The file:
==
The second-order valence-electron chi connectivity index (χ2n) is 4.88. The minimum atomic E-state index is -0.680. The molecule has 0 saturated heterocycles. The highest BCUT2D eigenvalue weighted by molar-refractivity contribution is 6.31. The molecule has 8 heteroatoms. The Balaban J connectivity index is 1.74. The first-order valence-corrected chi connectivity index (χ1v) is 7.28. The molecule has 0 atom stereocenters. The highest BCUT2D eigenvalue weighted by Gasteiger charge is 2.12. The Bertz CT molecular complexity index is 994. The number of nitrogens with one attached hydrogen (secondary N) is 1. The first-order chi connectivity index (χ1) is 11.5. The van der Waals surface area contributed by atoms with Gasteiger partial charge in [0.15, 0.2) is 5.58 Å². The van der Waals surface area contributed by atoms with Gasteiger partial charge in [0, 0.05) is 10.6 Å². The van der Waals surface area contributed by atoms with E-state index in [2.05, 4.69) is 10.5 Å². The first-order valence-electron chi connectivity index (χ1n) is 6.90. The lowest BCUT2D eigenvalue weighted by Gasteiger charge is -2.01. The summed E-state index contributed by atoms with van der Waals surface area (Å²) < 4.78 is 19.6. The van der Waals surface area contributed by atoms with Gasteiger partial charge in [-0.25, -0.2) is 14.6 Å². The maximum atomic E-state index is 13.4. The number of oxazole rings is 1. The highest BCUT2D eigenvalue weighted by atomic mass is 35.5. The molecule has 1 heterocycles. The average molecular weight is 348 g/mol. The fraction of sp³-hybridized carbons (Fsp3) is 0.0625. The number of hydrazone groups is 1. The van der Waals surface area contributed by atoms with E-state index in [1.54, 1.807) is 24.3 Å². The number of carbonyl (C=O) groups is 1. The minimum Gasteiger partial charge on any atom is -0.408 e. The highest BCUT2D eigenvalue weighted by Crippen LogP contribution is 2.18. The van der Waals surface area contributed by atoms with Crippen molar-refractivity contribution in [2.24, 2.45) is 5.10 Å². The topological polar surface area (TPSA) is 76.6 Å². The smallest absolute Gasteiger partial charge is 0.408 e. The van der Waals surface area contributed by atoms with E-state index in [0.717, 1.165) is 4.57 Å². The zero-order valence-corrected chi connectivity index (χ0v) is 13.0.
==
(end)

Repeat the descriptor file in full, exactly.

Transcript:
The second-order valence-electron chi connectivity index (χ2n) is 4.88. The minimum atomic E-state index is -0.680. The molecule has 0 saturated heterocycles. The highest BCUT2D eigenvalue weighted by molar-refractivity contribution is 6.31. The molecule has 8 heteroatoms. The Balaban J connectivity index is 1.74. The first-order valence-corrected chi connectivity index (χ1v) is 7.28. The molecule has 0 atom stereocenters. The highest BCUT2D eigenvalue weighted by Gasteiger charge is 2.12. The Bertz CT molecular complexity index is 994. The number of nitrogens with one attached hydrogen (secondary N) is 1. The first-order chi connectivity index (χ1) is 11.5. The van der Waals surface area contributed by atoms with Gasteiger partial charge in [0.15, 0.2) is 5.58 Å². The van der Waals surface area contributed by atoms with Gasteiger partial charge in [0, 0.05) is 10.6 Å². The van der Waals surface area contributed by atoms with E-state index in [2.05, 4.69) is 10.5 Å². The first-order valence-electron chi connectivity index (χ1n) is 6.90. The lowest BCUT2D eigenvalue weighted by Gasteiger charge is -2.01. The summed E-state index contributed by atoms with van der Waals surface area (Å²) < 4.78 is 19.6. The van der Waals surface area contributed by atoms with Gasteiger partial charge in [-0.25, -0.2) is 14.6 Å². The maximum atomic E-state index is 13.4. The number of oxazole rings is 1. The highest BCUT2D eigenvalue weighted by atomic mass is 35.5. The molecule has 1 heterocycles. The average molecular weight is 348 g/mol. The fraction of sp³-hybridized carbons (Fsp3) is 0.0625. The number of hydrazone groups is 1. The van der Waals surface area contributed by atoms with E-state index in [1.54, 1.807) is 24.3 Å². The number of carbonyl (C=O) groups is 1. The minimum Gasteiger partial charge on any atom is -0.408 e. The highest BCUT2D eigenvalue weighted by Crippen LogP contribution is 2.18. The van der Waals surface area contributed by atoms with Crippen molar-refractivity contribution in [2.24, 2.45) is 5.10 Å². The topological polar surface area (TPSA) is 76.6 Å². The smallest absolute Gasteiger partial charge is 0.408 e. The van der Waals surface area contributed by atoms with E-state index in [0.717, 1.165) is 4.57 Å². The zero-order valence-corrected chi connectivity index (χ0v) is 13.0.